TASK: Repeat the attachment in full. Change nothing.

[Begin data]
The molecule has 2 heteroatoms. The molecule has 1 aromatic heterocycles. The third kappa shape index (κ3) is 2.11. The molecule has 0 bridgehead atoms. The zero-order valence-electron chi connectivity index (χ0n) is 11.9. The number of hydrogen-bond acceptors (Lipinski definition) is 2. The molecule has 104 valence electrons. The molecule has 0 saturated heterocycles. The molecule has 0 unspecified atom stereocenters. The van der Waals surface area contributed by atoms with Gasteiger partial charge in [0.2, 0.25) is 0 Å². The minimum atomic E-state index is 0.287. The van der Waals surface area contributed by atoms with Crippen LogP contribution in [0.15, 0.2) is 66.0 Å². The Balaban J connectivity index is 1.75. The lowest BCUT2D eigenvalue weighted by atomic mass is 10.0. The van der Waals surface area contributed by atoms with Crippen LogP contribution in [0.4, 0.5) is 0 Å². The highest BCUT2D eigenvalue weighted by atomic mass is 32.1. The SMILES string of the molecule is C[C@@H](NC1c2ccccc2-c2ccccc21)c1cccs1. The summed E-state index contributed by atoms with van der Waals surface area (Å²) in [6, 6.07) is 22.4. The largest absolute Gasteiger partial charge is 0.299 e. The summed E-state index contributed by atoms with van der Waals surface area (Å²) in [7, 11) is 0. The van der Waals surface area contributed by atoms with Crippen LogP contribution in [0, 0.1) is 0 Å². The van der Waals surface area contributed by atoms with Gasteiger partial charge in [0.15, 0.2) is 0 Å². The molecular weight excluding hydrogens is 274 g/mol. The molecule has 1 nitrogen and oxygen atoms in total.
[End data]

The molecule has 2 heteroatoms. The molecule has 1 aromatic heterocycles. The third kappa shape index (κ3) is 2.11. The molecule has 0 bridgehead atoms. The zero-order valence-electron chi connectivity index (χ0n) is 11.9. The number of hydrogen-bond acceptors (Lipinski definition) is 2. The molecule has 104 valence electrons. The molecule has 0 saturated heterocycles. The molecule has 0 unspecified atom stereocenters. The van der Waals surface area contributed by atoms with Gasteiger partial charge in [0.2, 0.25) is 0 Å². The minimum atomic E-state index is 0.287. The van der Waals surface area contributed by atoms with Crippen LogP contribution in [0.15, 0.2) is 66.0 Å². The Balaban J connectivity index is 1.75. The lowest BCUT2D eigenvalue weighted by atomic mass is 10.0. The van der Waals surface area contributed by atoms with Crippen LogP contribution in [0.4, 0.5) is 0 Å². The highest BCUT2D eigenvalue weighted by atomic mass is 32.1. The SMILES string of the molecule is C[C@@H](NC1c2ccccc2-c2ccccc21)c1cccs1. The summed E-state index contributed by atoms with van der Waals surface area (Å²) in [6, 6.07) is 22.4. The largest absolute Gasteiger partial charge is 0.299 e. The summed E-state index contributed by atoms with van der Waals surface area (Å²) in [7, 11) is 0. The van der Waals surface area contributed by atoms with Crippen LogP contribution in [0, 0.1) is 0 Å². The van der Waals surface area contributed by atoms with Gasteiger partial charge in [0.15, 0.2) is 0 Å². The molecular weight excluding hydrogens is 274 g/mol. The molecule has 1 nitrogen and oxygen atoms in total.